6. Our 1/48 "Starfighters in Combat" sheet has markings for the F-104G of Capt. Shin-Lin Hu, in which he shot down a Chinese J-6 (MiG-19)
  7. You might find the following excerpt interesting or useful. It’s an excerpt from an old article titled “Story of a Flight”. It is not credited because no one seems to know who wrote it. The original manuscript was typed on paper which has aged and yellowed considerably, and its marginal notes, penned in ink, are also fading. I would estimate that it was written not long after the events described, concerning a Halifax of Polish 1586 (Special Duties) Flight. “…The pilot extracts the last ounce of power from the bomber's four engines, forcing the overloaded machine off the runway before the ground drops in a steep escarpment to the waves of the Adriatic. Beneath the undercarriage wheels, bearing over thirty tons of plane and war material, the rumble of the metal runway grids increases in volume and pitch, until the wings have gripped enough of the furnace-hot air to lift the clumsy fuselage. “The seven members of the crew have gathered for the take-off in the cockpit and anxiously measure the rapidly diminishing distance from the little flags marking the end of the runway. Faster and faster races the sand into oblivion behind the tail wheel whilst power surges into the body of the plane. Just at the edge of the escarpment Wladek pulls the stick gently, the wheels cease their banging, the surf line flashes underneath and the bomber starts to gain height over the blue waters. “After take-off each member of the crew worms his way to his own position. The pilot and engineer are already in theirs, the radio operator dives into his cage under the pilot's cabin, the air gunner and despatcher begin sorting the containers which, for the take-off, have to be placed as near as possible to the pilot's cabin. Rom, navigator and skipper, clambers down to his "office" in the nose, plugs in the intercom to pass the course to Wladek, and checks his instruments….”
  8. We now have our two new decal sheets back from the printer! First there’s a sheet of very colourful 1/48 T-38C Talons in neat ‘Heritage” schemes. In special colours and markings, these commemorate the squadrons’ ancestor units, and there are examples here from the early 1940s through the Vietnam-era. There's also a 1/48 scale sheet of More Naval T-Birds. This is a sequel to our first Naval T-Bird sheet – one of our most popular subjects. This time we have a US Navy aircraft from VX-4; two USMC aircraft – one natural metal and one overall Light Gull Grey; and an eye-catching Royal Canadian Navy bird in natural metal with hi-vis Day-Glo areas. Here are some images of the instruction sheets, decals, and original subjects. You can see photos of the actual aircraft on our Facebook page: https://www.facebook.com/iliad.design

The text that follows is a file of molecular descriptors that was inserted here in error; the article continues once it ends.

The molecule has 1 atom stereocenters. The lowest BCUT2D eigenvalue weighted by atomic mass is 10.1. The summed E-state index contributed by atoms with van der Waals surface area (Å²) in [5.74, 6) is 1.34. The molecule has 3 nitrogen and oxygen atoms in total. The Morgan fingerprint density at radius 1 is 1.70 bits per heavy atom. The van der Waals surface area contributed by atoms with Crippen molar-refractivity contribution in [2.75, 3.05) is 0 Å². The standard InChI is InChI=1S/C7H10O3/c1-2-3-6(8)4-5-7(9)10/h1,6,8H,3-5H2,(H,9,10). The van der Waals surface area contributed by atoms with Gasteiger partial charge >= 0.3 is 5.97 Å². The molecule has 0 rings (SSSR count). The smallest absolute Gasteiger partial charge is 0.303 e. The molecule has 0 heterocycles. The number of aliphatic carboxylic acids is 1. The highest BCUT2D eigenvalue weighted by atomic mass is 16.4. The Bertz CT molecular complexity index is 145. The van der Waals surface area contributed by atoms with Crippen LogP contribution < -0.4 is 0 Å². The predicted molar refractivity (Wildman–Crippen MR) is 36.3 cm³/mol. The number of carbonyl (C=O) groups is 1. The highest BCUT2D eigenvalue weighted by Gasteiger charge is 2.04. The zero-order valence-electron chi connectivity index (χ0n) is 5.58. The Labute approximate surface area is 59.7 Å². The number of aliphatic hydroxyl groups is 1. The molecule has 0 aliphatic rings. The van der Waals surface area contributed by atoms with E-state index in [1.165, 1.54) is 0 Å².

9. While looking at aircraft of 1586 Special Duties Flight I noticed something odd. The POLAND emblem carried on various aircraft were not all oriented the same. A bit of additional searching seemed to indicate that this was not uncommon. As I understand it, the “official” insignia of the wartime Polish Air Force always had the red square of the checkerboard at the top left. The Moranes and Caudrons I found had it at the top right. In the RAF it could go either way. Was there some significance to this, or was it simply unfamiliarity on the part of the ground crew that applied the markings? Perhaps one of our Polish friends can chime in.
  10. What you really want are sheets produced by Canuck Decals. Unfortunately they are no longer in business, but Flightdeca (www.flightdecs.ca) has some in stock.
  11. Currently at the printer... two new sheets that we think will be very well received. First there is a sheet of 1/48 markings for Northrop T-38Cs in an assortment of very colourful Heritage Schemes. These commemorate the squadrons' ancestor units dating back to WW II. Next we have a follow-up to our very popular 1/48 Naval T-Birds sheet – More Naval T-Birds. This time, in addition to USN and USMC aircraft we have an eye-catching Royal Canadian Navy bird. We'll let you know when they're back and ready to ship.
  12. The official colour was yellow 505-101, very similar to FS 13538, but a bit "yellower".
  13. Don't know how helpful these may be... after all, I did them 37 years ago! They were for the publication "CF-101 Voodoo" in the "Canadian Profile" series. Bob
  14. Thanks, everyone, for your input. With all your help I now understand what it's all about. Yes... a 'ballast box' as part of the AT-38B modification. Later, when they were upgraded to T-38Cs, the box (empty) was just left as part of the airframe. That's why there are relatively few Cs with the mod. Bob
  15. That crossed my mind, though it seemed a bit out of place on a trainer. Bob
×
×
  • Create New...